David Jones to Reduce Footprint After Profit Halves


Troubled department store David Jones has announced plans to reduce its footprint nationally after the hit of another bad financial result.

The retail sector — which has succumb to sustained and unprecedented economic pressures and structural changes — remains the toughest in the nation, with profits, trading conditions and employment intentions weakening again in July.

David Jones now seems poised to react to the softening conditions with plans to “aggressively close stores” across its 47 Australian stores portfolio, after revealing its results last Friday.

David Jones, whose South African owner Woolworths Holdings (WHL) recently declared Australia was in a “retail recession” as it wrote down the value of the chain by $437 million, has pinned its hopes on growing food revenue and online sales.

The write-down means Woolworths has slashed $1.1 billion from its David Jones valuation in the last two years, after buying the upmarket department store for $2.1 billion in 2014.

This isn't the first time Woolworths has written down the value of David Jones.

In January 2018, David Jones was listed on Woolworths' books for $2.4 billion. At this time, Woolworths wrote down the value of the department store by $712 million, blaming the impairment charge on tough market conditions.

▲ David Jones is owned by the South Africa-based Woolworths Holdings, who also own Country Road Group. Image: Woolworths Holdings chief executive Ian Moir

David Jones' performance for the 2019 financial year fell short of expectations, the company said, with WHL's board saying the new valuation is “reflective of its prospects”.

David Jones reported an adjusted operating profit of $37 million for the year to June 2019, compared to $64 million in the previous financial year. Revenue sunk 0.8 per cent to $2.2 billion.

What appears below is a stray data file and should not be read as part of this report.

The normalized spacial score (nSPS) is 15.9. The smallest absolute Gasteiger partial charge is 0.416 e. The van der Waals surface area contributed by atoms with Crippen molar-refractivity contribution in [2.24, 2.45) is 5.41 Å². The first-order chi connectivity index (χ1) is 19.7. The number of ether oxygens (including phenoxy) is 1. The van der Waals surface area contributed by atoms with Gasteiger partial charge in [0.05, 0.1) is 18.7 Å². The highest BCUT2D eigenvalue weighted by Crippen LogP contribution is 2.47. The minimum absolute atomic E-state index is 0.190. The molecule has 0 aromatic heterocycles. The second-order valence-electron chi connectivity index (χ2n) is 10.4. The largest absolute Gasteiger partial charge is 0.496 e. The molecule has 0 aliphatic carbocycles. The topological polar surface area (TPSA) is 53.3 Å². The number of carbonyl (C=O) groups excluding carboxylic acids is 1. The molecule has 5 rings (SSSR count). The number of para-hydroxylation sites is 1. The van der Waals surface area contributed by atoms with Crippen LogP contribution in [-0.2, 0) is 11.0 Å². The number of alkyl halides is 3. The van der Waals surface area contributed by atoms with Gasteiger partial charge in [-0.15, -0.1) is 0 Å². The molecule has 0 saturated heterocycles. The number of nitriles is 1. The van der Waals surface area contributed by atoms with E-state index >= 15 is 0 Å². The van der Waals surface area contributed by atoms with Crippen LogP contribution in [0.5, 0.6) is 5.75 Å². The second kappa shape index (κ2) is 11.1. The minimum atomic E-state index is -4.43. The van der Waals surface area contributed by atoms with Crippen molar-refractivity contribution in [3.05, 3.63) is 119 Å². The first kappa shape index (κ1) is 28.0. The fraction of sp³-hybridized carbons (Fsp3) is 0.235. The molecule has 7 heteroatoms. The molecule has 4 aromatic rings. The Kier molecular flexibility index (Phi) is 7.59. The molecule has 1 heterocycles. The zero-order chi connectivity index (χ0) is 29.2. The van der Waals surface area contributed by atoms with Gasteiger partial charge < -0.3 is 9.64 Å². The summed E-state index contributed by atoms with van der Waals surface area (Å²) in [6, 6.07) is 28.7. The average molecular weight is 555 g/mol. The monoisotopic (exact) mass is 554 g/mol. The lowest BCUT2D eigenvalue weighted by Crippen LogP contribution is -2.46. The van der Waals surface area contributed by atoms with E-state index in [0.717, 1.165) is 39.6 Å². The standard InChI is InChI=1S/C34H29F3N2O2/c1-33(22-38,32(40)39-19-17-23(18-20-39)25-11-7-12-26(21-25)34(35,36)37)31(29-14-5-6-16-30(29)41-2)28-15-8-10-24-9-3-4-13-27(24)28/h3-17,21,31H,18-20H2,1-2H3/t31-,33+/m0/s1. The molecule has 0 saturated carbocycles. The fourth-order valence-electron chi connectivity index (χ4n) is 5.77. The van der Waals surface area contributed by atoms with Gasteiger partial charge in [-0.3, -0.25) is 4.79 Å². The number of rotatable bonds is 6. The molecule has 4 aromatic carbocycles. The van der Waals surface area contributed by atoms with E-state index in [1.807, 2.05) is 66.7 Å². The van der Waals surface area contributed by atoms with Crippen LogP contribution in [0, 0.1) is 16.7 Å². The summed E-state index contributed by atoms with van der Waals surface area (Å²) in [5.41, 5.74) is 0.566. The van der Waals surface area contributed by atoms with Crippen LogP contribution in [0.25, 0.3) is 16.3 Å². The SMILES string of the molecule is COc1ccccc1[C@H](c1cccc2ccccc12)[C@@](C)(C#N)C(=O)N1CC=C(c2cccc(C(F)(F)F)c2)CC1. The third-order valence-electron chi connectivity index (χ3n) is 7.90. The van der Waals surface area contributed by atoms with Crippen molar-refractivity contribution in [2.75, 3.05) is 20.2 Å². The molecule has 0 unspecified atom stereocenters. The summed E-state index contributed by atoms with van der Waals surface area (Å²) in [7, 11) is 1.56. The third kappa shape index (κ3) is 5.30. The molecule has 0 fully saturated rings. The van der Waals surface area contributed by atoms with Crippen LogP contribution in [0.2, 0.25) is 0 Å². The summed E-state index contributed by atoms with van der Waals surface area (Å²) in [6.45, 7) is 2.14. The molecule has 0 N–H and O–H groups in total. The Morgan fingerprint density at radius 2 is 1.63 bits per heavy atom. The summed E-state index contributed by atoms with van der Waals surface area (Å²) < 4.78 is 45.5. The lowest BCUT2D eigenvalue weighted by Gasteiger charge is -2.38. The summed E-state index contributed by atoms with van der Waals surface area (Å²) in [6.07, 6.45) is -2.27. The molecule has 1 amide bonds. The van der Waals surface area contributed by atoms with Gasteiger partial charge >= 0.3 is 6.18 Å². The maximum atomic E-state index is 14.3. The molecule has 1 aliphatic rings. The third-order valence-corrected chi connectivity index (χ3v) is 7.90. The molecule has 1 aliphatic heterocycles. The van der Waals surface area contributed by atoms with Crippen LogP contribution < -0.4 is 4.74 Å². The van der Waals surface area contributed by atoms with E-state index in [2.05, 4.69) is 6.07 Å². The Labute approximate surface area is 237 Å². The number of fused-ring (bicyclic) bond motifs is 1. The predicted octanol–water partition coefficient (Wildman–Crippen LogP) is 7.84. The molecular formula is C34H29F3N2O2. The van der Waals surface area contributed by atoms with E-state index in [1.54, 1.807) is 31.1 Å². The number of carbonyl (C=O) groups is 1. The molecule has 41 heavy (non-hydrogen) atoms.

Adjusted earnings before income, tax, depreciation and amortisation were $103 million, an 18.9 per cent fall on the $127 million of earnings posted in the previous financial year.

David Jones pointed to the current economic environment — which has been poor for retailers, structural change in the market and disruption from the refurbishment of David Jones' flagship Elizabeth Street store for the poor outcome.

This Elizabeth Street store is partway through a $400 million refurbishment, set to finish by March 2020. The company said the refurbishment had hurt sales by 3 per cent in the second half of the 2019 financial year.

The store redevelopment is opening in several stages, with the ground floor cosmetics hall and accessories to open before the end of 2019. The menswear, home and food departments will all relaunch in 2020.

David Jones also sold its menswear store at 77 Market Street to Scentre and Cbus Property, and will move the famous food court in the basement, over the road to the Elizabeth Street store.

▲ An artist's impression of the new womenswear department at the redeveloped David Jones store in Elizabeth Street, Sydney, which will open in September.
▲ An artist's impression of the new womenswear department at the redeveloped David Jones store in Elizabeth Street, Sydney, which will open in September.

The company is now looking to pivot to online sales and experience based retail offerings — after a recent tie-up with oil and gas giant BP to bring its food hall experience to service stations across the country — and close unprofitable existing stores when leases run out.

Over the next six months, ten service stations in Melbourne and Sydney will exclusively stock over 350 products from David Jones Food, including free-range rotisserie chickens and long-life groceries.

A 20 per cent reduction in floor space by 2026, according to chief executive Ian Moir, was the immediate aim for David Jones, with “an absolute focus on the upper-middle to top end of the market —luxury and trend conscious customers”. Country Road Group, which it also owns, will also cut its space.

“We’ve got to exit marginal or undesirable leases on expiry or earlier through more aggressive negotiation,” Moir said.

Woolworths declined to specify the exact number of stores it would look to close or reduce.

Other major retail landlords are also under pressure as Myer aims to close about 20 per cent of its space and Big W is seeking to close 30 stores, or 16 per cent of its network.

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